Featured Research

from universities, journals, and other organizations

'Tough love' no good for obesity interventions, study finds

Date:
July 16, 2010
Source:
BioMed Central Limited
Summary:
Obese people support lifestyle-change interventions, rather than those that purely promote weight loss. Researchers interviewed 142 obese people about their opinions on interventions ranging from gastric bands to legal regulation, finding that non-commercial, non-stigmatizing techniques were preferred.

Obese people support lifestyle-change interventions, rather than those that purely promote weight loss. Researchers writing in BioMed Central's open access journal BMC Public Health interviewed 142 obese people about their opinions on interventions ranging from gastric bands to legal regulation, finding that non-commercial, non-stigmatizing techniques were preferred.

Related Articles


Dr Samantha Thomas, from Monash University, Melbourne, Australia, worked with a team of researchers to conduct the semi-structured telephone interviews. She said, "This study provides a number of new insights into how and why obese individuals support and uptake different interventions. Importantly, participants supported public health interventions which they perceived were non-judgmental, non-stigmatizing and empowered individuals to improve their lifestyles rather than focusing on weight loss per se. Participants in this study were less likely to view interventions as effective if they thought they were stigmatizing, or blamed and shamed individuals for being overweight."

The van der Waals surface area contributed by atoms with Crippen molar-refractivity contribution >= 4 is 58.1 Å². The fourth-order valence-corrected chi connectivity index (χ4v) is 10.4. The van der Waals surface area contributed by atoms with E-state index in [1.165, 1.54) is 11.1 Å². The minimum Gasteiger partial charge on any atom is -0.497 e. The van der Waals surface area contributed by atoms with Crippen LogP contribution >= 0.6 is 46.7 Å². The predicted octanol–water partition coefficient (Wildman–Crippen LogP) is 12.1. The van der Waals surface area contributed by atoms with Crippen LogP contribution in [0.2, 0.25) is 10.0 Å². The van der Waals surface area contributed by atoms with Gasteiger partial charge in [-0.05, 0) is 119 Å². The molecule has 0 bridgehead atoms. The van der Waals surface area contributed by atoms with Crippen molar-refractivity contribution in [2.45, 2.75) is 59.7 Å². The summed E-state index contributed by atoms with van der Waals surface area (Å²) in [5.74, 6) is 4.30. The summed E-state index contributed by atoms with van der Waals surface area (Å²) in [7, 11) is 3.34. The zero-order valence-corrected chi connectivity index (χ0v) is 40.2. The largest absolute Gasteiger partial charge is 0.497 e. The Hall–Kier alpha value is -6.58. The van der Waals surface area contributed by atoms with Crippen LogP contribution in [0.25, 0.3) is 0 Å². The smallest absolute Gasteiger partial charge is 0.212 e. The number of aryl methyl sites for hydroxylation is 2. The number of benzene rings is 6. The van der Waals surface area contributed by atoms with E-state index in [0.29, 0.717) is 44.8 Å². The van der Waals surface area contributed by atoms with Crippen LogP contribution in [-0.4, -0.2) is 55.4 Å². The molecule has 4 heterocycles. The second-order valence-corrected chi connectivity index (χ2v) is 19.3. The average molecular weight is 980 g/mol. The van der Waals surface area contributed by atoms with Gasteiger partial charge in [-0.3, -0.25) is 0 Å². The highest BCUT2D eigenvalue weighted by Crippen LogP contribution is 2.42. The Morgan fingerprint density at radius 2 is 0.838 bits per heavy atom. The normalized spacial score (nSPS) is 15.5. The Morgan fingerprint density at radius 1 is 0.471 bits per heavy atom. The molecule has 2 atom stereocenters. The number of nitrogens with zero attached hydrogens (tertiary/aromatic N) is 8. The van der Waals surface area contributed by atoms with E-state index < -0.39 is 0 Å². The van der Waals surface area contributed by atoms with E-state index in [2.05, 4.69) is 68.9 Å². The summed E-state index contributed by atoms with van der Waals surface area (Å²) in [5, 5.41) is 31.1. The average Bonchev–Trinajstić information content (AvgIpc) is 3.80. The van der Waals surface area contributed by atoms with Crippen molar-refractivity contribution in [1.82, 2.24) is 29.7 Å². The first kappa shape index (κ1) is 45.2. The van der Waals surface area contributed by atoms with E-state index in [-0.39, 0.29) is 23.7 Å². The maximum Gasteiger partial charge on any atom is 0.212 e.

The researchers asked people how they felt about government regulation, large-scale public health initiatives, media campaigns, personalised fitness programmes, gastric banding surgery and commercial diet groups. None of the interventions were supported by more than two thirds of the participants. Commercial dieting and media campaigns were perceived particularly badly, particularly the use of 'scare tactics' to encourage weight loss.

The dieting industry was seen as "greedy," "a scam" and "a rip-off" but, according to Thomas, "Ironically, many participants still said that they would turn to commercial dieting to help lose weight and improve their health. This was because they had very little other support available to them. There is a need for greater attention to be dedicated to interventions that support and empower individuals to improve their lifestyle. At the individual level, personalised care planning and long term support systems must be developed to assist obese individuals. At the population level, anti-stigma campaigns and regulation should both be explored."


Story Source:

The above story is based on materials provided by BioMed Central Limited. Note: Materials may be edited for content and length.


Journal Reference:

  1. Samantha L Thomas, Sophie Lewis, Jim Hyde, David Castle and Paul Komesaroff. The solution needs to be complex". Obese adults' attitudes about the effectiveness of individual and population based interventions for obesity. BMC Public Health, 2010; (in press) [link]

Cite This Page: